USD Researches PTSD Affecting Vets

Two men discuss issues during the eighth annual veterans’ supper in Vermillion. The community program, held last week at the Eagles Club, provided veterans and current military members with camaraderie as well as a meal.

(Photo by Randy Dockendorf/P&D)


For many combat veterans, the battle doesn't end when they return home.

They find themselves torn between the war they left behind — or can't leave behind — and trying to deal with family, jobs and other issues on the homefront.

And often, no one else seems to understand them or their situation.

Now, University of South Dakota researchers at Vermillion are seeking new insights into the complex issues surrounding Post-Traumatic Stress Disorder (PTSD).

Drs. Jeffrey Simons and Raluca Gaher of the USD psychology department are part of the multidisciplinary study. The project is made possible by a $1.7 million grant from the National Institutes of Health (NIH). The grant will cover equipment, salaries and reimbursement for participants.

The study focuses on Operation Iraqi Freedom (OIF) and Operation Enduring Freedom (OEF) veterans, Simons said. The ultimate goal of the researchers is to improve care for the country's newest generation of veterans.

"It's a rolling experiment over four years. We are following a particular subject for 18 months," he said. "By time we are done, we will have followed 250 people over the four-year period."

The research is being conducted with partners at the Veterans Affairs (VA) Medical Center in Sioux Falls and the Veteran Health Care System in Bay Pines, Fla.

Simons and Gaher are also working with a behavioral geneticist at the University of Nebraska-Lincoln, an electrochemical engineering firm in Boston and a leading expert in longitudinal modeling at the University of California-Davis.

The researchers are studying the link between traumatic stress and health, Simons said.

"The subjects give us a saliva sample for the genetics study, which is related to specific neurotransmitters in the brain," he said. "It's not like there's a gene for PTSD. It's more related to reactivity and control. We are looking at self-regulation and emotions."

The researchers are also studying a veteran's surroundings. They are examining social, psychological and environmental factors. In turn, those factors contribute to individual differences in resilience and vulnerability.

"Some of what we do tries to look at what extent someone is isolated or in supportive — and non-supportive — relationships," Simons said.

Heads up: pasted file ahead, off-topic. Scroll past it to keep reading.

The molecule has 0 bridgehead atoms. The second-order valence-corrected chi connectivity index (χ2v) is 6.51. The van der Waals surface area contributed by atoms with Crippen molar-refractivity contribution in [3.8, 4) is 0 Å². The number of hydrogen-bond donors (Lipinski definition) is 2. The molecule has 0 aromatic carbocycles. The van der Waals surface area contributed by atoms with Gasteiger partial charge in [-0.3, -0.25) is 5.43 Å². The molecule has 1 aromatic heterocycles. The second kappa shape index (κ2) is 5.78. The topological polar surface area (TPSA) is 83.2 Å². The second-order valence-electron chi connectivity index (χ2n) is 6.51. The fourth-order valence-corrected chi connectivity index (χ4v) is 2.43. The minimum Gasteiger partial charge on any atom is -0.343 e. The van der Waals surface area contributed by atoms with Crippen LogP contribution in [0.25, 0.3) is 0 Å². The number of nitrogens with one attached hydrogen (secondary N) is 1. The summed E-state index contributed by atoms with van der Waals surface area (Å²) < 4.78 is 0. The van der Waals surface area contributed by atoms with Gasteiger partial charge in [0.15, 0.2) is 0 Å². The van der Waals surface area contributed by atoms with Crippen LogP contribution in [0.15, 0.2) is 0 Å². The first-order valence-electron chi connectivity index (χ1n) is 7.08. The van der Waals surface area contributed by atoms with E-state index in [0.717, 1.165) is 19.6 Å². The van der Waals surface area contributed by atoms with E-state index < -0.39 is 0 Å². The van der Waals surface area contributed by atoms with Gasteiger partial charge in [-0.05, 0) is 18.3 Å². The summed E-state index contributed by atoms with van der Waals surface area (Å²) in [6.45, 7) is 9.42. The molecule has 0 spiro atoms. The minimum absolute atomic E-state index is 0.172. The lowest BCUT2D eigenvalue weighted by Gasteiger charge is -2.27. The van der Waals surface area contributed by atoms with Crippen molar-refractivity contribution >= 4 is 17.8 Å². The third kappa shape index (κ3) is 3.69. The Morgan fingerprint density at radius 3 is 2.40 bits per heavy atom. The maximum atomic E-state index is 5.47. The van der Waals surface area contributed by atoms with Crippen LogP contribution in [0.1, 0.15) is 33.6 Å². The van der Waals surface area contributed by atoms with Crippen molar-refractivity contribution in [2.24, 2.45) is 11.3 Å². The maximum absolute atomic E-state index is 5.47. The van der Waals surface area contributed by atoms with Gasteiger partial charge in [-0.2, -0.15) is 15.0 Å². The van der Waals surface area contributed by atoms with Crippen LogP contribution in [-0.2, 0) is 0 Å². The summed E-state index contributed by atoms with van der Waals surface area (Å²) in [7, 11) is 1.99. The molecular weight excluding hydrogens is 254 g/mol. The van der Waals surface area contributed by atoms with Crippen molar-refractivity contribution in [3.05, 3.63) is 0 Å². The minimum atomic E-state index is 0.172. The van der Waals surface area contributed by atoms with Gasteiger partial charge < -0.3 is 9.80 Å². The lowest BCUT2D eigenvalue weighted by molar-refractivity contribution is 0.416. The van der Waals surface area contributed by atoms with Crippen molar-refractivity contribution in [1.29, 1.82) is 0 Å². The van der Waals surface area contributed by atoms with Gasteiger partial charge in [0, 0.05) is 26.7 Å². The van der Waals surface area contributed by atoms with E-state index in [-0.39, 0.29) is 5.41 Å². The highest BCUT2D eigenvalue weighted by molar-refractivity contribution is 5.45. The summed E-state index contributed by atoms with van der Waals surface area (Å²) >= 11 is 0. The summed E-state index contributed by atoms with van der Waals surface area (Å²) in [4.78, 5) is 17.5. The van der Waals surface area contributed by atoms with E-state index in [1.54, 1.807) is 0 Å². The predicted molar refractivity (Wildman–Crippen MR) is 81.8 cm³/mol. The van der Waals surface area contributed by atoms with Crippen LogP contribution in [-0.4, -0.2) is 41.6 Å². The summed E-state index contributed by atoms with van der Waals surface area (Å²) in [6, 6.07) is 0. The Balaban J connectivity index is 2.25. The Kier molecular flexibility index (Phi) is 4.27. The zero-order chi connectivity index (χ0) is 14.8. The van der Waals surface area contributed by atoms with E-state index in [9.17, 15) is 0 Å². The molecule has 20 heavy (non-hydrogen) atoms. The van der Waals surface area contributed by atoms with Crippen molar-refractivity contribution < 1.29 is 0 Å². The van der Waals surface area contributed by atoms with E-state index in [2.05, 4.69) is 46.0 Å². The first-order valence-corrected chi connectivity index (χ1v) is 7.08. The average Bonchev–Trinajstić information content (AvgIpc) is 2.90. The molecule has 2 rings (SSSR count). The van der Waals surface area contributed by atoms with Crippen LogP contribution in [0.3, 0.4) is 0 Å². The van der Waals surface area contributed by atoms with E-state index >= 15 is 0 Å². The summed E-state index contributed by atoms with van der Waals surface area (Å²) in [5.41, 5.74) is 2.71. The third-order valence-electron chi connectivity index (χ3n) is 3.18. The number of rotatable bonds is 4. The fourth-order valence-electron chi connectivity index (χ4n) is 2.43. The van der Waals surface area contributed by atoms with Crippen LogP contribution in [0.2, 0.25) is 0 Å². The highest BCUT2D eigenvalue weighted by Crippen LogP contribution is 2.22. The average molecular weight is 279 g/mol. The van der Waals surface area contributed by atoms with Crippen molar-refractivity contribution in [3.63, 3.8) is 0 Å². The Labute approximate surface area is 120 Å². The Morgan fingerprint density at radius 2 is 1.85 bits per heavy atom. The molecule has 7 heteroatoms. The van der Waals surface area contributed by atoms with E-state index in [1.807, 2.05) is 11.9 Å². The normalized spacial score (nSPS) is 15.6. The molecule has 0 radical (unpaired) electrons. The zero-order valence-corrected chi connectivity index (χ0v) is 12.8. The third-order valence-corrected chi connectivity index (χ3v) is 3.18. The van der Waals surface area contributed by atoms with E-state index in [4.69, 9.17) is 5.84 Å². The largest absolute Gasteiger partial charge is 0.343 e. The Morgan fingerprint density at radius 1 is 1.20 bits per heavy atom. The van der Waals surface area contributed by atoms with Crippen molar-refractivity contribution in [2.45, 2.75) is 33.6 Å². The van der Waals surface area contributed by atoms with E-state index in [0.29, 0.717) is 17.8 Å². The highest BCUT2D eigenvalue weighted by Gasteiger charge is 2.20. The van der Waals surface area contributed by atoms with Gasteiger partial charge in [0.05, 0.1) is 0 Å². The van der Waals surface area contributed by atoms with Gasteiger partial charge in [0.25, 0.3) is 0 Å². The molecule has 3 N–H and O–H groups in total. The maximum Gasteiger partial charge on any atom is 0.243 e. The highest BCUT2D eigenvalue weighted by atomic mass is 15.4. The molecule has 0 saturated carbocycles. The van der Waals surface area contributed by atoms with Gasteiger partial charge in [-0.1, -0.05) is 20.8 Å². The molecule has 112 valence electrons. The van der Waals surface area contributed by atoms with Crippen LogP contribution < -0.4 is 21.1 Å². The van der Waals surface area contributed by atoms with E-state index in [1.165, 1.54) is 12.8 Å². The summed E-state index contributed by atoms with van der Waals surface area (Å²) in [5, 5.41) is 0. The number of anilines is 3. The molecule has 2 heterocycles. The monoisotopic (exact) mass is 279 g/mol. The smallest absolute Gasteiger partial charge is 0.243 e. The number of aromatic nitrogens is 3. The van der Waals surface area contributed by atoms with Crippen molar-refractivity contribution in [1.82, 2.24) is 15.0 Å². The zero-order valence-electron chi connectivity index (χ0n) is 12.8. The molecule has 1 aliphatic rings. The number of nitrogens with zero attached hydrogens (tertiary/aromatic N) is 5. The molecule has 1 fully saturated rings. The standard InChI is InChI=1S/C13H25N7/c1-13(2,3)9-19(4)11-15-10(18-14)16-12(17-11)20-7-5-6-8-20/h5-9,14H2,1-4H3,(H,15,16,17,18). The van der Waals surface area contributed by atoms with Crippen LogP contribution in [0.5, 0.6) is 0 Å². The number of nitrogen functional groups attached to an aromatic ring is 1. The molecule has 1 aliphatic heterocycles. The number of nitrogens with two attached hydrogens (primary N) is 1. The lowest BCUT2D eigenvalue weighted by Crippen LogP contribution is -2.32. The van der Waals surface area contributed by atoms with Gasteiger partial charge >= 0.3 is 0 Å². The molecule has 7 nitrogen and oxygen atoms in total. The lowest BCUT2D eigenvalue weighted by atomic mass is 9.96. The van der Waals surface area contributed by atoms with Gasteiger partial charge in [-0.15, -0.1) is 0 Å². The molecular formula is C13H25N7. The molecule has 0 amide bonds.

The project uses advanced data collection, including real-time monitoring of veterans' behavior with palmtop computers.

"We get assessments of their behavior on a day-to-day basis," he said. "We understand the factors that contribute to their patterns of good days and bad days. We understand the factors that lead to positive growth over time."

Using the palmtop computers, the veterans answer specific questions on a variety of topics, Simons said.

"We have a whole series of questions that provide a rating to their various moods, and we ask about their symptoms," he said. "It's programmed to ask them questions at a random time throughout the day, and it records data. We are able to quantify things."

The veterans are asked about their experiences at the moment, Simons said.

"We start off asking where the person is at in a given point in time. Are they at work or at home? What is their social environment like? Whether they are with people or not?" he said. "We also ask questions about experiences that might have reminded them of the war."

The real-time information, along with the randomness of the calls, provide a much clearer picture than asking veterans to remember past moods, Simons said.

"People have all kinds of biases in how they recall information. If you ask them today, 'How was your week?,' in part they will be influenced by how they are today," he said. "By knowing how they are feeling in each point in time, we can quantify it as opposed to getting your perceptions about a more remote time."

After one to two weeks, the South Dakota veterans come to the USD campus in Vermillion or to a VA office in Sioux Falls to download their data. The veterans are also interviewed, giving researchers a chance for face-to-face interaction.

The Florida veterans visit offices in their state, Simons said, noting Gaher has contacts among the Florida researchers.

"By having both South Dakota and Florida, we have a wider variety of subjects and we're able to have a sufficient number of people," Simons said. "It's more inclusive and adds to the study."

The researchers will start recruiting subjects in the near future, Simons said.

"We have referrals from within the VA system and are also using advertisements and local media," he said. "Another way is we try to access various veterans groups directly. We're trying to cast a wide net."

The study will hopefully create better awareness of PTSD, defined as a reaction to severe stress, Simons said. In that respect, the research can create a wide-ranging impact for future generations.

"This study will help veterans not only now but in the future," Simons said.

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